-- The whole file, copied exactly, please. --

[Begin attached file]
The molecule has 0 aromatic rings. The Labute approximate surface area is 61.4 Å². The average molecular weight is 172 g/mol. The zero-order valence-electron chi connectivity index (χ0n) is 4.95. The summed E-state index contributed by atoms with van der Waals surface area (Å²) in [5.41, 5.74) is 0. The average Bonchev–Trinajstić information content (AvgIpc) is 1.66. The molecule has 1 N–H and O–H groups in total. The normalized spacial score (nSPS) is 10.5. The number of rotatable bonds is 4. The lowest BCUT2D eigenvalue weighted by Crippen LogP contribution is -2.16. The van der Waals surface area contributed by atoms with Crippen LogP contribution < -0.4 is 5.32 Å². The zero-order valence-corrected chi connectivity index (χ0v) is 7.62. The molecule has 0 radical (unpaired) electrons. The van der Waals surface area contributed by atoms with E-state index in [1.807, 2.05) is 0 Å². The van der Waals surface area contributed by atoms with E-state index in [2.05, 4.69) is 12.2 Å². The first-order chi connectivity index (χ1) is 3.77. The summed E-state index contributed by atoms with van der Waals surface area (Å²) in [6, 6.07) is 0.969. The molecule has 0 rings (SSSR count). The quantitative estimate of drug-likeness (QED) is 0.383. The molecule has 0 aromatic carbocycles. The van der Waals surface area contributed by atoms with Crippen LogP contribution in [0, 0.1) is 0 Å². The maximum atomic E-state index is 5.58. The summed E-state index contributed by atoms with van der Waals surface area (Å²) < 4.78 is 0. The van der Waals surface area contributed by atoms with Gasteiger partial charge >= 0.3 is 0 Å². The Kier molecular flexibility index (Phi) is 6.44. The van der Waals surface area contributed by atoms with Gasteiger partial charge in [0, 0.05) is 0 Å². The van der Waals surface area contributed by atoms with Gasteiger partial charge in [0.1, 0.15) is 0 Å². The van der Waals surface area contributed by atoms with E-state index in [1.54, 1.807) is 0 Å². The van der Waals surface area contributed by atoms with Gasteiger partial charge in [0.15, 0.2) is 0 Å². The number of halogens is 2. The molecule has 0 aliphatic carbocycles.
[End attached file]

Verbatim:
The molecule has 0 aromatic rings. The Labute approximate surface area is 61.4 Å². The average molecular weight is 172 g/mol. The zero-order valence-electron chi connectivity index (χ0n) is 4.95. The summed E-state index contributed by atoms with van der Waals surface area (Å²) in [5.41, 5.74) is 0. The average Bonchev–Trinajstić information content (AvgIpc) is 1.66. The molecule has 1 N–H and O–H groups in total. The normalized spacial score (nSPS) is 10.5. The number of rotatable bonds is 4. The lowest BCUT2D eigenvalue weighted by Crippen LogP contribution is -2.16. The van der Waals surface area contributed by atoms with Crippen LogP contribution < -0.4 is 5.32 Å². The zero-order valence-corrected chi connectivity index (χ0v) is 7.62. The molecule has 0 radical (unpaired) electrons. The van der Waals surface area contributed by atoms with E-state index in [1.807, 2.05) is 0 Å². The van der Waals surface area contributed by atoms with E-state index in [2.05, 4.69) is 12.2 Å². The first-order chi connectivity index (χ1) is 3.77. The summed E-state index contributed by atoms with van der Waals surface area (Å²) in [6, 6.07) is 0.969. The molecule has 0 rings (SSSR count). The quantitative estimate of drug-likeness (QED) is 0.383. The molecule has 0 aromatic carbocycles. The van der Waals surface area contributed by atoms with Crippen LogP contribution in [0, 0.1) is 0 Å². The maximum atomic E-state index is 5.58. The summed E-state index contributed by atoms with van der Waals surface area (Å²) < 4.78 is 0. The van der Waals surface area contributed by atoms with Gasteiger partial charge >= 0.3 is 0 Å². The Kier molecular flexibility index (Phi) is 6.44. The van der Waals surface area contributed by atoms with Gasteiger partial charge in [0, 0.05) is 0 Å². The van der Waals surface area contributed by atoms with Gasteiger partial charge in [0.1, 0.15) is 0 Å². The van der Waals surface area contributed by atoms with E-state index in [1.54, 1.807) is 0 Å². The van der Waals surface area contributed by atoms with Gasteiger partial charge in [0.15, 0.2) is 0 Å². The number of halogens is 2. The molecule has 0 aliphatic carbocycles.